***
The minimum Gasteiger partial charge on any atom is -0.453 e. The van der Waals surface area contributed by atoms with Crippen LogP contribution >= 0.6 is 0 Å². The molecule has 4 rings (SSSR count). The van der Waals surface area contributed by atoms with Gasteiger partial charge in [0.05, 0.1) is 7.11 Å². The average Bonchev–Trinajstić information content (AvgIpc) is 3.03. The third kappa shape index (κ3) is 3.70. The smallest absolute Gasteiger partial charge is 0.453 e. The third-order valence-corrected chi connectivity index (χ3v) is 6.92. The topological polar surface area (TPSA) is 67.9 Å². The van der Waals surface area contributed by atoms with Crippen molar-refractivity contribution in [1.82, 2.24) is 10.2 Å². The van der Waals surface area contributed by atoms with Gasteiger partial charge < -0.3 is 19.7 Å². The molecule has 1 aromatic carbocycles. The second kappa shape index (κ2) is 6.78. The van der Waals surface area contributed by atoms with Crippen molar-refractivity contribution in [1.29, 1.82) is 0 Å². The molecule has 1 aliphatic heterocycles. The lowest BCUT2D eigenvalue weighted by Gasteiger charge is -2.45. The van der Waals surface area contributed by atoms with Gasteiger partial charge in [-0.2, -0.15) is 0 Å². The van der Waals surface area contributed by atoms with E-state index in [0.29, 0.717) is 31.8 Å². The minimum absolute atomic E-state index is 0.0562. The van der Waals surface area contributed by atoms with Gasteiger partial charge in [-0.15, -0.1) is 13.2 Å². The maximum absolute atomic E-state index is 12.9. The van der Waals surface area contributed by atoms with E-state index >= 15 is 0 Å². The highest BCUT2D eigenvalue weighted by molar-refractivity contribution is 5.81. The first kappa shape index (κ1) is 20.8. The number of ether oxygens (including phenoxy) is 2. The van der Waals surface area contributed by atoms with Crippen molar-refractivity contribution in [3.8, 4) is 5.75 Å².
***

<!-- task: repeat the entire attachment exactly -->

The minimum Gasteiger partial charge on any atom is -0.453 e. The van der Waals surface area contributed by atoms with Crippen LogP contribution >= 0.6 is 0 Å². The molecule has 4 rings (SSSR count). The van der Waals surface area contributed by atoms with Gasteiger partial charge in [0.05, 0.1) is 7.11 Å². The average Bonchev–Trinajstić information content (AvgIpc) is 3.03. The third kappa shape index (κ3) is 3.70. The smallest absolute Gasteiger partial charge is 0.453 e. The third-order valence-corrected chi connectivity index (χ3v) is 6.92. The topological polar surface area (TPSA) is 67.9 Å². The van der Waals surface area contributed by atoms with Crippen molar-refractivity contribution in [1.82, 2.24) is 10.2 Å². The van der Waals surface area contributed by atoms with Gasteiger partial charge < -0.3 is 19.7 Å². The molecule has 1 aromatic carbocycles. The second kappa shape index (κ2) is 6.78. The van der Waals surface area contributed by atoms with Crippen molar-refractivity contribution in [1.29, 1.82) is 0 Å². The molecule has 1 aliphatic heterocycles. The lowest BCUT2D eigenvalue weighted by Gasteiger charge is -2.45. The van der Waals surface area contributed by atoms with Gasteiger partial charge in [-0.2, -0.15) is 0 Å². The van der Waals surface area contributed by atoms with E-state index in [0.29, 0.717) is 31.8 Å². The minimum absolute atomic E-state index is 0.0562. The van der Waals surface area contributed by atoms with Gasteiger partial charge in [-0.15, -0.1) is 13.2 Å². The maximum absolute atomic E-state index is 12.9. The van der Waals surface area contributed by atoms with E-state index >= 15 is 0 Å². The highest BCUT2D eigenvalue weighted by molar-refractivity contribution is 5.81. The first kappa shape index (κ1) is 20.8. The number of ether oxygens (including phenoxy) is 2. The van der Waals surface area contributed by atoms with Crippen molar-refractivity contribution in [3.8, 4) is 5.75 Å².